He explains his techniques for conning teenage girls into undressing on their webcams with the same gusto as Lowe delivered but with a frenetic manner of a Net- and porn-obsessed geek.
There was a 15-minute intermission at that point. I might have expected the director or someone to approach me if they preferred I not take pictures, but at that point it still hadn't really occurred to me. And, in any case, no one did or I would have put the camera away in a moment. I'd already taken about 70 shots at that point....
In "Granny's House," Barb Sawatis delivers Alyssa Herron's monolog* from Grandma's point of view—if Grandma were a New Orleans madam and Red her star whore. She speaks to a room of imaginary johns, stalling for Red and calling for Hunter to bring more booze. Ah, but Hunter has carried Red off, and Granny is reduced to offering herself for a couple of bucks. It's a swaggering Southern drawing room dark comedy in one slightly blurry act.
Fifth was "Fall from Glaze," with Everett Lowe as a failed chef who tried to start his climb back to the top by entering a Boy Scout cooking contest. Covered in cake shrapnel, he explains to the audience that his theme cake—a life-size huntsman—was a masterpiece. Was.
But the competition ran into problems, he continues, when the nasty Wolf boy started trouble that eventually blew up the building. The alternative-fuels-themed entry is mostly to blame, being—for some reason—made of alternative fuels. This was a tremendous performance delivered with manic enthusiasm by Lowe, whose gift for comic timing is remarkable. The writing here is particularly crisp.
Finally came "Bed Ryan Hood," a darker, ripped-from-the headlines tale of a teenage boy (Jeremy James Forse) seduced and blackmailed by his lecherous teacher, Mrs. Wolfe (Alyssa Herron). Ryan's friends (Shaz Khan and Stephanie Figer) try to console him about his grandmother's ill health, but Mrs. Wolfe just wants to bump and grind.
Alyssa Herron plays the feminine wolf with as a schoolmarm-turned-predator, controlling and cajoling to get what she wants from everyone. She's the counterpoint to the "dot.carnal" character, just as interested in tender flesh as any of the other wolves.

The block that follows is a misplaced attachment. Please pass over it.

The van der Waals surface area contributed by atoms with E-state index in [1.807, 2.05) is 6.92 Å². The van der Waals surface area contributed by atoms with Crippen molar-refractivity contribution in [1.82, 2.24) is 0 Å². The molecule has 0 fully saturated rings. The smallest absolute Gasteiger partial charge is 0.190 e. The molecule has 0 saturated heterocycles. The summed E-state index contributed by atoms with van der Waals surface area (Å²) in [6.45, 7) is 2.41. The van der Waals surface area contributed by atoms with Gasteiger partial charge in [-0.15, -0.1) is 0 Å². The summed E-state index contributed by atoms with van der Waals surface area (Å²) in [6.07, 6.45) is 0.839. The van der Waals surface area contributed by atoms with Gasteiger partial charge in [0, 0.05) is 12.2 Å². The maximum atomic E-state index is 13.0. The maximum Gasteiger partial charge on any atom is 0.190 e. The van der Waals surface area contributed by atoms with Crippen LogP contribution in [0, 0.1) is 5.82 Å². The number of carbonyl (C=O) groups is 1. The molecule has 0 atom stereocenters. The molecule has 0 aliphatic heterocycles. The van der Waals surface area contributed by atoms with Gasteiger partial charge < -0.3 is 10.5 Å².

Shaz Khan, as the sensible pal who—for some reason—is into the punk Goth scene (and porn), complicates matters despite his best intentions, but mostly it is Ryan himself who is at the root of Ryan's problems.
Accusations of impropriety fly, but Principal Hunt (Joseph A Roots) isn't much help here. He's more bumbling doofus than heroic wolf-slayer, and Ryan comes to the sort of ill end that the Brothers Grimm would have edited out of their version. In a way, that end is more appropriate given the way that Ryan is his own worst enemy.
The production ends with a clever frozen tableau of all the actors in character (only Barb Sawatis plays more than one role*) bathed in red flood lights. A similar effect was used thruout (especially in the first piece) to emphasize moments of violence. It's a thoughtful use of lighting worked thematically on the literal as well as figurative level.
All the pieces were cleverly written and well acted. I was especially amazed by the monolog performances and the costumes. Altho the show is long (3 hours, including the intermission) it's solid entertainment from stem to stern, especially remarkable given that the pieces were largely written by the cast and director Shoberg.
* I had a couple of details wrong originally, including the director's first name.
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Photos here and in the gallery are copyright 2007, Rage of the Stage Players. Reproduction with explicit permission is prohibited.